Bayesian Inference on Risk Differences: An Application to Multivariate Meta-Analysis of Adverse Events in Clinical Trials

Yong Chen, Sheng Luo, Haitao Chu, Peng Wei

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1 Scopus citations


Multivariate meta-analysis is useful in combining evidence from independent studies that involve several comparisons among groups based on a single outcome. For binary outcomes, the commonly used statistical models for multivariate meta-analysis are multivariate generalized linear mixed effects models which assume risks, after some transformation, follow a multivariate normal distribution with possible correlations. In this article, we consider an alternative model for multivariate meta-analysis where the risks are modeled by the multivariate beta distribution proposed by Sarmanov. This model has several attractive features compared to the conventional multivariate generalized linear mixed effects models, including simplicity of likelihood function, no need to specify a link function, and a closed-form expression of distribution functions for study-specific risk differences. We investigate the finite sample performance of this model through simulation studies and illustrate its use with an application to multivariate meta-analysis of adverse events of tricyclic antidepressant treatment in clinical trials.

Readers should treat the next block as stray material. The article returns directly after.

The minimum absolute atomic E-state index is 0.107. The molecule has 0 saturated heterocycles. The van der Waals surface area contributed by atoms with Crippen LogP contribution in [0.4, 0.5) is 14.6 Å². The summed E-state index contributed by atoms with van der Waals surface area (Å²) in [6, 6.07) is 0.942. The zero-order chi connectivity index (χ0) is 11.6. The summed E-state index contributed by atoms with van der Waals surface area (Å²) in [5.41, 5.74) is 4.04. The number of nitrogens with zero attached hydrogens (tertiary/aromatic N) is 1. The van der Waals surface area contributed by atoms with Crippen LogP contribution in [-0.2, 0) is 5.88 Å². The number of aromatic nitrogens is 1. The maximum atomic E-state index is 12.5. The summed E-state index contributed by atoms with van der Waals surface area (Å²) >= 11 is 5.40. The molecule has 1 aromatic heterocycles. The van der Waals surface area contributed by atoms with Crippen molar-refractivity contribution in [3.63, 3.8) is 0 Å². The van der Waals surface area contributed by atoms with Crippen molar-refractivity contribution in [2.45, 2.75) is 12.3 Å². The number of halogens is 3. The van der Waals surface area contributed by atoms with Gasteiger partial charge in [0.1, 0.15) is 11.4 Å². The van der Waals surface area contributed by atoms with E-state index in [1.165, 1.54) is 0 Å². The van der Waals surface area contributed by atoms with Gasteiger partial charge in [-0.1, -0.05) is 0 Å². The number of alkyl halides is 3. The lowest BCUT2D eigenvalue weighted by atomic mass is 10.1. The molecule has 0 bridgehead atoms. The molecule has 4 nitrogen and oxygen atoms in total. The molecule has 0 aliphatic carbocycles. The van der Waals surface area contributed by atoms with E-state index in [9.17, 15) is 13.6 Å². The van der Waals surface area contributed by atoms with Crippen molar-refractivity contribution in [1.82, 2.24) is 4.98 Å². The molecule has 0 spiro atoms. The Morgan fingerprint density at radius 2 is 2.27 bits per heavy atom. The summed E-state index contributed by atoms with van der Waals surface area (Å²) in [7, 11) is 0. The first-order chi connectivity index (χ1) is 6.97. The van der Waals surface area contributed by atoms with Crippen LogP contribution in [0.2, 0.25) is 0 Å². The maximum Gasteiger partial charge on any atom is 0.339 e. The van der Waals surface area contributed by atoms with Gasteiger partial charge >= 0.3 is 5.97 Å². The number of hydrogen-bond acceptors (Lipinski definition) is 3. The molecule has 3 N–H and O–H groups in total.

Original languageEnglish (US)
Pages (from-to)142-155
Number of pages14
JournalStatistics in Biopharmaceutical Research
Issue number2
StatePublished - Apr 2013

Bibliographical note

Funding Information:
The authors are grateful to Dr. Steven Snapinn, the Associate Editor, and two anonymous reviewers for the helpful comments that have greatly improved this article. Yong Chen’s research was partially supported by a start-up fund and the PRIME award from the University of Texas School of Public Health. Sheng Luo’s research is partially supported by two NIH/NINDS grants U01NS043127 and U01NS43128. Haitao Chu was supported in part by the U.S. Department of Health and Human Services Agency for Healthcare Research and Quality grant R03HS020666, and P01CA142538 P30CA077598 from the U.S. National Cancer Institute. Peng Wei was supported in part by the National Institutes of Health grant HL095511.


  • Bivariate beta-binomial model
  • Exact method
  • Hypergeometric function
  • Relative risk
  • Sarmanov family


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